How to Diagnose Hypoglycemia
Hypoglycemia is a condition in which the concentration of glucose in the blood falls below normal levels. This is a common complication in people with type 1 and type 2 diabetes, which occurs when there is an error in the treatment of the disease. Do you want to know how to diagnose hypoglycemia? Keep reading!
According to the American Diabetes Association (ADA), a diabetic patient has hypoglycemia when blood sugar levels are below 70 milligrams per deciliter. Diagnosis of this condition is very simple and is based on the identification of symptoms and the results of laboratory tests.
Identification of symptoms
Diabetic people should have complete information about the symptoms of hypoglycemia due to its high prevalence in these patients. There are many possible causes for this condition, although it’s common for people to have low blood glucose levels after intense exercise or after long hours of fasting.
The symptoms may vary from one person to another, however, they’re very similar in most cases. Among the most frequent clinical manifestations of hypoglycemia, the following stand out:
- A sudden increase in appetite
- Increase in cardiac frecuency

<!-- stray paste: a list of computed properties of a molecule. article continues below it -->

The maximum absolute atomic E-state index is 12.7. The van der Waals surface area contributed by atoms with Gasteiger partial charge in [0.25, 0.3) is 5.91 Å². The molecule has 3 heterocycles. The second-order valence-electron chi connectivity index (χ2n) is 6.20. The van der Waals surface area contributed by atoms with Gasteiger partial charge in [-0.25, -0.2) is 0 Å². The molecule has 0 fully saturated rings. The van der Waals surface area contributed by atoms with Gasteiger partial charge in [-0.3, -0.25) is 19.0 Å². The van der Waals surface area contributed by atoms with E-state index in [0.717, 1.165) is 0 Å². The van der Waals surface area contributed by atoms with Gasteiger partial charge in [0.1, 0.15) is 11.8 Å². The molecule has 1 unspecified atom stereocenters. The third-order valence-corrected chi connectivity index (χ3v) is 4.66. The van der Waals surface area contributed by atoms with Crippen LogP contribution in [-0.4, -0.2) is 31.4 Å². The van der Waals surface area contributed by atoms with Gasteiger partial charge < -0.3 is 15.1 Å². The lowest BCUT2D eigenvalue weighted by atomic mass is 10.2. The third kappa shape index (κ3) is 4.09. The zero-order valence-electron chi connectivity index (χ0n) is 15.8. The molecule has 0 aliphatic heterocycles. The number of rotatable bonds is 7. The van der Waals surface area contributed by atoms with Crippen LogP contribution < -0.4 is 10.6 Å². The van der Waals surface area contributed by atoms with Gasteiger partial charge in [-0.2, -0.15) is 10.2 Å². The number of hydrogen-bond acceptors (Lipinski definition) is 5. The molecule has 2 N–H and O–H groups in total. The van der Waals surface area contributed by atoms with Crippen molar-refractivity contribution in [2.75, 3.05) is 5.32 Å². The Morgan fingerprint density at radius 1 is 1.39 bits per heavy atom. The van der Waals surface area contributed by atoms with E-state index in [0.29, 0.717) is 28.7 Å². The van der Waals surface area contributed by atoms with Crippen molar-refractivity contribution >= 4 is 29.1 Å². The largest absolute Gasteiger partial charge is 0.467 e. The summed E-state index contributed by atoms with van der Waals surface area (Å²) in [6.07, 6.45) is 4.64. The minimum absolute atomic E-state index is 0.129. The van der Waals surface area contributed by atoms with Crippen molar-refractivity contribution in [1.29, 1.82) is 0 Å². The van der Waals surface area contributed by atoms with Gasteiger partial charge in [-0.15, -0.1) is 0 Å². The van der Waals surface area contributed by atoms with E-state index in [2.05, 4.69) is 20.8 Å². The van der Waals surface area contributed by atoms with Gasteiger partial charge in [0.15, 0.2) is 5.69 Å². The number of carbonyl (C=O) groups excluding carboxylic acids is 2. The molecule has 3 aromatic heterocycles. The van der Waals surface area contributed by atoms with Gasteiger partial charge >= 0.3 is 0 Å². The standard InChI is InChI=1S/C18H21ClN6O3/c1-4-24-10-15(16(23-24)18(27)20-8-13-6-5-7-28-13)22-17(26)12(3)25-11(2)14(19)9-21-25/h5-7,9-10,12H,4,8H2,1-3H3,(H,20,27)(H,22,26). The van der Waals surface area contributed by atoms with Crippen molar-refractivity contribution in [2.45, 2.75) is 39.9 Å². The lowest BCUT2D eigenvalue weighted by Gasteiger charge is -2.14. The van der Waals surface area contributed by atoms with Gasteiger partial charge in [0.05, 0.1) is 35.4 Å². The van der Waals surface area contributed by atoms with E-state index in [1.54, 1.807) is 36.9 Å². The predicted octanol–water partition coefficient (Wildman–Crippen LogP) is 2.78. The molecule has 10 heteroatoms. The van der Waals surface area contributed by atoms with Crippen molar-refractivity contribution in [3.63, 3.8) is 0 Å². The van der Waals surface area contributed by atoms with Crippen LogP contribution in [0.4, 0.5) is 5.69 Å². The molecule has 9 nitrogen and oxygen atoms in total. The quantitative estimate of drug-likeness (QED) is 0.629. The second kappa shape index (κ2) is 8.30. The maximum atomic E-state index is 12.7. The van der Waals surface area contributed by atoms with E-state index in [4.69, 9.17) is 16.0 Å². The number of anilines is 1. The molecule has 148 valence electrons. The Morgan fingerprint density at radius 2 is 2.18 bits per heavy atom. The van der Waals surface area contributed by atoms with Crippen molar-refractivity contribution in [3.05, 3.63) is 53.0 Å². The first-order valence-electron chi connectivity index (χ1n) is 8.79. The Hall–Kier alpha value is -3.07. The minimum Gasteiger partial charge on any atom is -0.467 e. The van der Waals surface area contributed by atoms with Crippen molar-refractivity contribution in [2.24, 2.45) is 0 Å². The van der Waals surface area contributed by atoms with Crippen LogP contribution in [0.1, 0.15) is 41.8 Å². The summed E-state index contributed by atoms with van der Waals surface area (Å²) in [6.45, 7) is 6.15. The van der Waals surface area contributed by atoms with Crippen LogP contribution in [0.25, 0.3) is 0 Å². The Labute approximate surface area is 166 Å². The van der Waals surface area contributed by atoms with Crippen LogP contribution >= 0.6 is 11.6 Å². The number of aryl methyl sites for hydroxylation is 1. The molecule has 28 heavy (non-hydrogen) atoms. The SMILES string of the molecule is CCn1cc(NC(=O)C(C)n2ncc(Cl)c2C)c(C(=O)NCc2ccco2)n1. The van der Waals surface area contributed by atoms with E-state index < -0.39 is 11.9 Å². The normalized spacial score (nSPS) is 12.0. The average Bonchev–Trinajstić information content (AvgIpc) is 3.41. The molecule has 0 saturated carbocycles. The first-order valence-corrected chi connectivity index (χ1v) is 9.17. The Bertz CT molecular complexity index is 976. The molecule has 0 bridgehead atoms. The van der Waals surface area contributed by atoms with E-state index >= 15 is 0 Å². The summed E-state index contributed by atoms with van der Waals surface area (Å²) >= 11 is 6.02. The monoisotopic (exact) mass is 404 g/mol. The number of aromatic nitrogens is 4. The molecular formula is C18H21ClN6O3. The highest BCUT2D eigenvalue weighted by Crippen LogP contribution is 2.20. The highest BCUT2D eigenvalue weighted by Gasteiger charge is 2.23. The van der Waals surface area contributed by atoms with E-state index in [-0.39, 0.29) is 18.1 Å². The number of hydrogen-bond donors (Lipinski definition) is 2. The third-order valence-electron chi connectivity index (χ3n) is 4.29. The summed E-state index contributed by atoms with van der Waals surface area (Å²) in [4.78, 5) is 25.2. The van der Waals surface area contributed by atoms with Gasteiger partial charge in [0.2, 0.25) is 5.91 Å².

- Sweating and chills
This is a very frequent condition. In fact, studies affirm that up to 90% of patients medicated with insulin have at least one episode of hypoglycemia in their life. Severe hypoglycemia can lead to accidents, coma, and even death, so early diagnosis is essential.
It’s important to note that non-diabetic people who have repeated symptoms of hypoglycemia should consult their doctor as soon as possible. The specialist should consult their medical history and perform a thorough physical examination in order to find the possible cause.
In this sense, the doctor should inquire about their personal and family history and the symptoms they experience. The doctor will also try to link the symptoms of hypoglycemia with food intake, especially in young children.
During the physical examination, the specialist will look for signs of adjacent pathologies that may explain the symptoms presented, such as hyperthyroidism.
The precise way in which hypoglycemia is diagnosed is through blood tests, which will accurately show people’s blood sugar levels. In addition, they’re very useful to identify the precise cause of the condition in patients who haven’t been diagnosed with diabetes.
Capillary glucose determination
Performing a blood test while the symptoms of hypoglycemia are present will allow a timely diagnosis of the condition. It will immediately show blood glucose levels, unequivocally confirming hypoglycemia.
This test can be performed by patients from the comfort of their homes using a device called a glucometer. The procedure is fast, safe, and reliable, and offers results within minutes. To perform a reliable capillary glucose determination, the following recommendations should be followed:
- Wash and dry your hands to remove any food residue.
- Perform a small prick on the tip of a finger with an instrument called a lancet to remove a drop of blood.